Saltanat Oman
  • John Paxton
Part of the The Statesman’s Yearbook book series (SYBK)


The Sultanate of Oman, known as the Sultanate of Muscat and Oman until 1970, is an independent sovereign state, situated in south-east Arabia. Its coastline is over 1,000 miles long and extends from the Ras al Khaimah Shaikdom near Bukha on the west side of the Musandum Peninsula to Ras Dharbat Ali, which marks the boundary between Oman and the territory of the People’s Democratic Republic of Yemen. The Sultanate extends inland to the borders of the Rub’ al Khali (‘Empty Quarter’) across three geographical divisions—a coastal plain, a range of hills and a plateau. The coastal plain varies in width from 10 miles near Suwaiq to practically nothing in the vicinity of Mutrah and Muscat towns, where the hills descend abruptly into the sea. These hills are for the most part barren except at the highest part of the mountainous region of the Jebel Akhdar (summit 9,998 ft) where there is some cultivation. The plateau has an average height of 1,000 ft. With the exception of oases there is little or no cultivation. North-west of Muscat the coastal plain, known as the Batinah, is fertile and prosperous. The date gardens extend for over 150 miles. Whereas the coastline between the capital, Muscat, and the southern province of Dhofar is barren, Dhofar itself is highly fertile. Its principal town is Salalah on the coast which is served by the port of Raysut.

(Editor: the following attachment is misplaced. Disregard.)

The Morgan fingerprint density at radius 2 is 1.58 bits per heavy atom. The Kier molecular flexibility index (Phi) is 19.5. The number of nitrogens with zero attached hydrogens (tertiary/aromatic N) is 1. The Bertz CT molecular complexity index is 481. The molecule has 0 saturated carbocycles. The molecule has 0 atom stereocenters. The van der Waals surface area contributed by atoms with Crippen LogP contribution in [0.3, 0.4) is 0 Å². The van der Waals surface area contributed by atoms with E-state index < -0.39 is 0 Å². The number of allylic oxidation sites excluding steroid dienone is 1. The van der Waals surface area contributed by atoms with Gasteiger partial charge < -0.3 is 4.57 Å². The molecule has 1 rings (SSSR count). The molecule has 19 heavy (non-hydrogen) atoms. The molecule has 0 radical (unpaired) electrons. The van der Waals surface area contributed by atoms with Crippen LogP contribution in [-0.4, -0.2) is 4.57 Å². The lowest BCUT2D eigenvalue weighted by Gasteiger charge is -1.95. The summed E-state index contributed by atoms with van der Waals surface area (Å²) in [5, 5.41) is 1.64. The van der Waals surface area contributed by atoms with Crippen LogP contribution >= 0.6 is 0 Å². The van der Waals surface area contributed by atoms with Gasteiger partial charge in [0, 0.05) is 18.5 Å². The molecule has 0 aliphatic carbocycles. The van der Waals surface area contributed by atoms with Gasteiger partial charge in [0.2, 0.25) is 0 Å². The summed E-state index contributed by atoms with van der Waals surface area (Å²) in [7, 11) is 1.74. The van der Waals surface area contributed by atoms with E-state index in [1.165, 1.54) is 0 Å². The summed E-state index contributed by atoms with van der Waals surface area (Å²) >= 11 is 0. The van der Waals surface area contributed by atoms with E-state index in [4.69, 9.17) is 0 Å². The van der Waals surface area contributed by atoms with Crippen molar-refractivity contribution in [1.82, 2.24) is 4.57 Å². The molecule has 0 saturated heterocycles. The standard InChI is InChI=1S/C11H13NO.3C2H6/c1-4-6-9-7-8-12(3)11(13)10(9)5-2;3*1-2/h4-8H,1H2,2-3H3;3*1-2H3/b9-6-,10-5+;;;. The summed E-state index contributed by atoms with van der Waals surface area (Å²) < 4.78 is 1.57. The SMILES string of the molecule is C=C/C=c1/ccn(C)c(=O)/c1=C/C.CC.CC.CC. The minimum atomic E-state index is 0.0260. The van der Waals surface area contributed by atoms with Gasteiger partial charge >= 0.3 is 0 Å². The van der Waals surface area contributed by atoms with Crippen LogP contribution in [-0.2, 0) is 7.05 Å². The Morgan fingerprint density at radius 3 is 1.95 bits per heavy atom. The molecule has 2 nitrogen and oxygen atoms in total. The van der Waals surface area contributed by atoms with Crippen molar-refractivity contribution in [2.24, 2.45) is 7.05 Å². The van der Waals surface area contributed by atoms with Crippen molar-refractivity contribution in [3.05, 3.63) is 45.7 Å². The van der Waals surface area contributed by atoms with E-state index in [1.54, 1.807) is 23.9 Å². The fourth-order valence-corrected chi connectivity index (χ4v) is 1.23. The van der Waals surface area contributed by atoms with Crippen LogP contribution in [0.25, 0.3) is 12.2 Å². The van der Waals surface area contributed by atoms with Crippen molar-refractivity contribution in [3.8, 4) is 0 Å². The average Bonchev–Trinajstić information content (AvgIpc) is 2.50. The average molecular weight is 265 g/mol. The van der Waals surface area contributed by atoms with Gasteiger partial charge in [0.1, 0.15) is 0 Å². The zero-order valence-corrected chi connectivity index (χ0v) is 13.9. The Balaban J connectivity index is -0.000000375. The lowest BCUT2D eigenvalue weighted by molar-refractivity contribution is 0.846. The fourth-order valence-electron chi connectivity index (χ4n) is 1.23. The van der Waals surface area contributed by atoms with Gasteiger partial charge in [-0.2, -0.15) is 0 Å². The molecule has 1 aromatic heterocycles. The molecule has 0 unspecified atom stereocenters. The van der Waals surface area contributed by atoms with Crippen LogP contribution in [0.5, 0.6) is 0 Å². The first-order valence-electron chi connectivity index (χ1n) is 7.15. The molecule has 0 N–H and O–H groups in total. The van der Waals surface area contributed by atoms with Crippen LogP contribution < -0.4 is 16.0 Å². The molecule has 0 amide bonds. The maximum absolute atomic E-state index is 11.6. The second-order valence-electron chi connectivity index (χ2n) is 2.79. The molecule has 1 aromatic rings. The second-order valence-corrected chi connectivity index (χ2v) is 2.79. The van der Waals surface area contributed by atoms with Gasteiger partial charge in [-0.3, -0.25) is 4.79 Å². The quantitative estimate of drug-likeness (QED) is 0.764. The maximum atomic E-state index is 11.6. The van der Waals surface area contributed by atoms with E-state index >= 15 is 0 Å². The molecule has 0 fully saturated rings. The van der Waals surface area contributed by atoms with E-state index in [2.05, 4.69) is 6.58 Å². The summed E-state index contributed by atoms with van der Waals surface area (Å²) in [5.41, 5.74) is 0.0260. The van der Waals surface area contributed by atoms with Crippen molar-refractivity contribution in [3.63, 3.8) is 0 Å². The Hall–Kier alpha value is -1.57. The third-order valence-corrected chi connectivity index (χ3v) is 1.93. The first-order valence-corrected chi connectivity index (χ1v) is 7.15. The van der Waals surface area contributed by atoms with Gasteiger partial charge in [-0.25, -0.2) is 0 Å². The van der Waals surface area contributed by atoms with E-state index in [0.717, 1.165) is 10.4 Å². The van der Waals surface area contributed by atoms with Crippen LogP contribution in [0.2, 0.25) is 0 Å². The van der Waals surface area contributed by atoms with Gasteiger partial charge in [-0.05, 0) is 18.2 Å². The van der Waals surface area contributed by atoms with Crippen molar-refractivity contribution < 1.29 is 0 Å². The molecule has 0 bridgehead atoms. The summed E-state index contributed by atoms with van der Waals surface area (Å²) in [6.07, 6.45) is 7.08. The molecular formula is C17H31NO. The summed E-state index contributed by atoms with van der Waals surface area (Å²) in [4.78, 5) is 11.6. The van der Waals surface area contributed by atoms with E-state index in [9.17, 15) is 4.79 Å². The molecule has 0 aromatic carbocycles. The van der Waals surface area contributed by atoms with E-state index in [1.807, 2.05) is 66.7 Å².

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Books of Reference

  1. Phillips, W., Unknown Oman. London, 1967.—Oman: a history. London, 1968Google Scholar
  2. Thesiger, W., Arabian Sands. London, 1959Google Scholar

Copyright information

© Palgrave Macmillan, a division of Macmillan Publishers Limited 1975

Authors and Affiliations

  • John Paxton

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